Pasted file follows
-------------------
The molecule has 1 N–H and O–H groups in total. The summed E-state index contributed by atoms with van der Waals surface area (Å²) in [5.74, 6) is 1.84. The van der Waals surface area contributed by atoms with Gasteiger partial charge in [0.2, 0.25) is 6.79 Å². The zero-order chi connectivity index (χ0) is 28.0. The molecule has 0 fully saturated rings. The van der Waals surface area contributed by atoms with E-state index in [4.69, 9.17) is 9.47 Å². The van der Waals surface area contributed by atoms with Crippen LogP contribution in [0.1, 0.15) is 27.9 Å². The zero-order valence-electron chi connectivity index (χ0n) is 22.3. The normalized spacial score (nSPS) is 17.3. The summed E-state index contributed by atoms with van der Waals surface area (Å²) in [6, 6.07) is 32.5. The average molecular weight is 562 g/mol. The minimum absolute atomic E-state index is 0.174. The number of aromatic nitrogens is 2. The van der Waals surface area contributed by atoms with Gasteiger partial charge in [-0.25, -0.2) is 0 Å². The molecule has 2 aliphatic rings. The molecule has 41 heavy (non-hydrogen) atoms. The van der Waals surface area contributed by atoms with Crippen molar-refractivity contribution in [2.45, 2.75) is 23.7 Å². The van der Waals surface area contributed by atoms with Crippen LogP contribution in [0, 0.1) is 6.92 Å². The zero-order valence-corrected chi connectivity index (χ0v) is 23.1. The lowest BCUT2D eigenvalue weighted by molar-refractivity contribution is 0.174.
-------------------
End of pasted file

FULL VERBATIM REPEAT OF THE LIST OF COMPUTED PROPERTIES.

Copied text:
The molecule has 1 N–H and O–H groups in total. The summed E-state index contributed by atoms with van der Waals surface area (Å²) in [5.74, 6) is 1.84. The van der Waals surface area contributed by atoms with Gasteiger partial charge in [0.2, 0.25) is 6.79 Å². The zero-order chi connectivity index (χ0) is 28.0. The molecule has 0 fully saturated rings. The van der Waals surface area contributed by atoms with E-state index in [4.69, 9.17) is 9.47 Å². The van der Waals surface area contributed by atoms with Crippen LogP contribution in [0.1, 0.15) is 27.9 Å². The zero-order valence-electron chi connectivity index (χ0n) is 22.3. The normalized spacial score (nSPS) is 17.3. The summed E-state index contributed by atoms with van der Waals surface area (Å²) in [6, 6.07) is 32.5. The average molecular weight is 562 g/mol. The minimum absolute atomic E-state index is 0.174. The number of aromatic nitrogens is 2. The van der Waals surface area contributed by atoms with Gasteiger partial charge in [-0.25, -0.2) is 0 Å². The molecule has 2 aliphatic rings. The molecule has 41 heavy (non-hydrogen) atoms. The van der Waals surface area contributed by atoms with Crippen molar-refractivity contribution in [2.45, 2.75) is 23.7 Å². The van der Waals surface area contributed by atoms with Crippen LogP contribution in [0, 0.1) is 6.92 Å². The zero-order valence-corrected chi connectivity index (χ0v) is 23.1. The lowest BCUT2D eigenvalue weighted by molar-refractivity contribution is 0.174.